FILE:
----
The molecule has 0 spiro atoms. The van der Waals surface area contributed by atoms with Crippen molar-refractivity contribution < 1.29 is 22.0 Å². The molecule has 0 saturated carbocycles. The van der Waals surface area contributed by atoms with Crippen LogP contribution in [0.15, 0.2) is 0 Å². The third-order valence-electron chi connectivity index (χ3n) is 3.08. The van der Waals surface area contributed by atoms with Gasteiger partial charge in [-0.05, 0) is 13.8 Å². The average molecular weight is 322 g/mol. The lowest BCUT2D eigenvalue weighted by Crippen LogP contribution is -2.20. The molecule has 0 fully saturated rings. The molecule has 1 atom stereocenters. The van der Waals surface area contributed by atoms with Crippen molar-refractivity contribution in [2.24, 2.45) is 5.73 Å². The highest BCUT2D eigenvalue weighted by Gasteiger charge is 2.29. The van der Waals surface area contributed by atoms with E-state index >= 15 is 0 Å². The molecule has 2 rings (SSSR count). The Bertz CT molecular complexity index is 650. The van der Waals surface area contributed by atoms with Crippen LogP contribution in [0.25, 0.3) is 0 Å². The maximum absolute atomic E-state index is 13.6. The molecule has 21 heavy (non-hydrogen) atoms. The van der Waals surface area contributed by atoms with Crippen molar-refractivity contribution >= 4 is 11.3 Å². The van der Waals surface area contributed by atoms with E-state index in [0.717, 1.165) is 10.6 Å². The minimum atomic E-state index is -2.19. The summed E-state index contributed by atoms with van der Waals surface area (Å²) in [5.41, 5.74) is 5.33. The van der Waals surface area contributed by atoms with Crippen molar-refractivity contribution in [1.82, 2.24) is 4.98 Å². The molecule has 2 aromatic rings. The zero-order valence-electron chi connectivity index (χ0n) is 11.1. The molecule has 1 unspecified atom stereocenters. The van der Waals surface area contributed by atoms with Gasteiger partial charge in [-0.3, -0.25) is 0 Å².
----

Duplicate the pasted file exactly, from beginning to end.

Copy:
The molecule has 0 spiro atoms. The van der Waals surface area contributed by atoms with Crippen molar-refractivity contribution < 1.29 is 22.0 Å². The molecule has 0 saturated carbocycles. The van der Waals surface area contributed by atoms with Crippen LogP contribution in [0.15, 0.2) is 0 Å². The third-order valence-electron chi connectivity index (χ3n) is 3.08. The van der Waals surface area contributed by atoms with Gasteiger partial charge in [-0.05, 0) is 13.8 Å². The average molecular weight is 322 g/mol. The lowest BCUT2D eigenvalue weighted by Crippen LogP contribution is -2.20. The molecule has 0 fully saturated rings. The molecule has 1 atom stereocenters. The van der Waals surface area contributed by atoms with Crippen molar-refractivity contribution in [2.24, 2.45) is 5.73 Å². The highest BCUT2D eigenvalue weighted by Gasteiger charge is 2.29. The van der Waals surface area contributed by atoms with E-state index >= 15 is 0 Å². The molecule has 2 rings (SSSR count). The Bertz CT molecular complexity index is 650. The van der Waals surface area contributed by atoms with Crippen LogP contribution in [0.25, 0.3) is 0 Å². The maximum absolute atomic E-state index is 13.6. The molecule has 21 heavy (non-hydrogen) atoms. The van der Waals surface area contributed by atoms with Crippen molar-refractivity contribution >= 4 is 11.3 Å². The van der Waals surface area contributed by atoms with E-state index in [0.717, 1.165) is 10.6 Å². The minimum atomic E-state index is -2.19. The summed E-state index contributed by atoms with van der Waals surface area (Å²) in [5.41, 5.74) is 5.33. The van der Waals surface area contributed by atoms with Crippen molar-refractivity contribution in [1.82, 2.24) is 4.98 Å². The molecule has 2 aromatic rings. The zero-order valence-electron chi connectivity index (χ0n) is 11.1. The molecule has 1 unspecified atom stereocenters. The van der Waals surface area contributed by atoms with Gasteiger partial charge in [-0.3, -0.25) is 0 Å².